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Adventures of a Mad Hatter in Texas

January 29, 2011

Recently I’ve been asked to share more information about my own millinery adventures on my blog, so I thought I would let you have a few glimpses of my workday today.

I started the morning in my studio, listening to NPR and their winter 2011 pledge drive, continuing the work I began yesterday on several cocktail hats and a bridal headpiece.

my studio, a.k.a. the eye of the hurricane

You can see that the feathers are flying, the Spring 2011 color palette is nearby for quick reference and inspiration, and I’ve got more than three unfinished projects on this table alone.  Oy vey!

Concentric Cocktail Hat in progress

My Concentric Cocktail Hat in teal and brown guinea feathers was inspired by the stripes that are so hot for S/S 2011.  Each feather is hand-glued onto fabric over a buckram base.  As you can imagine, it took hours to sort the feathers and glue them all on to the hand-made base; now I have to finish the accent on top, line the inside, and add grosgrain and elastic.  It’s a labor of love.  🙂

Catwoman Cocktail Hat (left); Bead-Encrusted Bridal Hat with tulle pouf

The Catwoman Cocktail Hat is a sassy, sexy way to dress up your evening attire.  Don’t go overboard with other leopard prints if you want a hat like this to dazzle.  A simple leopard print belt, shoes, or handbag is a great way to keep your look clean and chic!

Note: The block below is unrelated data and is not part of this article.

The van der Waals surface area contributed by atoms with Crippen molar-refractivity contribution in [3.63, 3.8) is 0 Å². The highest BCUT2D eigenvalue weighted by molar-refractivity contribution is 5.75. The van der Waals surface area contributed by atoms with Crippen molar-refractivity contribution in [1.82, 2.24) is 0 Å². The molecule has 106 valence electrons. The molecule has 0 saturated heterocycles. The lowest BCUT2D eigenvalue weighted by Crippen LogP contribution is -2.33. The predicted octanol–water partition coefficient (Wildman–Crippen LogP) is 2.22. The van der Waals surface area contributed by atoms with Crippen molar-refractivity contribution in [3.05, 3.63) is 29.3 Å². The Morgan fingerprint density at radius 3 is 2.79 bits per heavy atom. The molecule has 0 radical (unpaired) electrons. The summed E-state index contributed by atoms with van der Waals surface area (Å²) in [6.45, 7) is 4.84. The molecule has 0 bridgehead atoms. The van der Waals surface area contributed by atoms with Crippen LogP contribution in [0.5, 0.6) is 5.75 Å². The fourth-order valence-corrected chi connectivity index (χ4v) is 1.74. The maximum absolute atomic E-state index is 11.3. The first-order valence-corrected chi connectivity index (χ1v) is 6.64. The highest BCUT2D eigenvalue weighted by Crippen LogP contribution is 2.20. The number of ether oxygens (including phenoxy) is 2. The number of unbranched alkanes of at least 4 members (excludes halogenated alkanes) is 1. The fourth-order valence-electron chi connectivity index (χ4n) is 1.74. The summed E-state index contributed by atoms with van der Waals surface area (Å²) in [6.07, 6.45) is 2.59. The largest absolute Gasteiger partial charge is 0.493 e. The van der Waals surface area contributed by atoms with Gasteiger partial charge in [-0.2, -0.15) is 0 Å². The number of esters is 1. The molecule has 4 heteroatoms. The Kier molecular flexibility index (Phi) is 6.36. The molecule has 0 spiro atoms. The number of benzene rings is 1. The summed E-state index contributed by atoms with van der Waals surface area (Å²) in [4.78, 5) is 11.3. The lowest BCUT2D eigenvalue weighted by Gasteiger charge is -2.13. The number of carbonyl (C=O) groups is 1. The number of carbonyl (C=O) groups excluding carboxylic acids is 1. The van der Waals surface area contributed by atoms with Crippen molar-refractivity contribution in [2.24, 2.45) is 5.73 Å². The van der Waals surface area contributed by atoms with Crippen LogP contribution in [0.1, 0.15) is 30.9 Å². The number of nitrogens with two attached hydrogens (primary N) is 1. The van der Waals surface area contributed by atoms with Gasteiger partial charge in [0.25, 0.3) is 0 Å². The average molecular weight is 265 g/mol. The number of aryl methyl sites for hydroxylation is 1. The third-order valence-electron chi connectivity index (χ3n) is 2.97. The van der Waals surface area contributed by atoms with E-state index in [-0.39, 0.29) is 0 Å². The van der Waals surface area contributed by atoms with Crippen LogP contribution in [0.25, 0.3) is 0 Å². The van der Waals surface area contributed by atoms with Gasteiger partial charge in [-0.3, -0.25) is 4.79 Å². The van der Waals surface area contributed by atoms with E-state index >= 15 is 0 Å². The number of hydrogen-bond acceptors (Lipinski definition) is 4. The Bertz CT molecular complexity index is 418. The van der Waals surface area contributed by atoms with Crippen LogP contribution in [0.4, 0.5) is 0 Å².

The Bead-Encrusted Bridal Hat uses repurposed beadwork from a formal dress, also with a fabric-covered buckram base.  You can see in the first photo (above) the tulle pouf with pearl beadwork with which I plan to finish this hat.  I just have to decide which orientation I want the pouf to face….

Dyeing for a Solution

The latter part of my day consisted of mixing dyes for feathers, none of which turned out to be bright enough to go on top of the Concentric Cocktail Hat.  I’m sure there’s a trick to getting the colors of dyed feathers to be bright and bold, since factory-dyed feathers manage to be bright and bold, and I plan to uncover the trick!

In the process of experimenting, however, I did come up with a short-term solution to a need that I, and several milliner friends, have expressed before:  a hands-free way to dry various materials during the millinery process, including dyed feathers and wet hat bodies.

I used a metal lantern hanger that’s been sitting around for years (ever since the lantern broke) and twisted the top part (with the hook) to the side and down so it could hold the hair dryer.  I used an old plate weight from my sporadic weight-lifting days to weigh down the base.  (I really should be lifting weights again, now that I think of it.)  Then I attached a rubber band on the neck of the holder, inserted the hair dryer, and secured the rubber band in the small hook on the other side of the holder.  It won’t win any beauty pageants, but it worked beautifully!

While I will eventually need something taller so a blocked hat can fit easily underneath the dryer – and a foot-pedal with an on-off switch would be ideal – this contraption of mine should fill in as a decent alternative to holding the hair dryer between my knees!


drying a dyed feather with my new contraption





As always, please feel free to comment on this post below.  If you like what you see here, subscribe to this blog for more great millinery stuff!

One Comment leave one →
  1. January 29, 2011 1:44 pm

    Ha! I am glad I am not the only one rigging crazy tools to help me work. Looks great, I especially love the bridal one.

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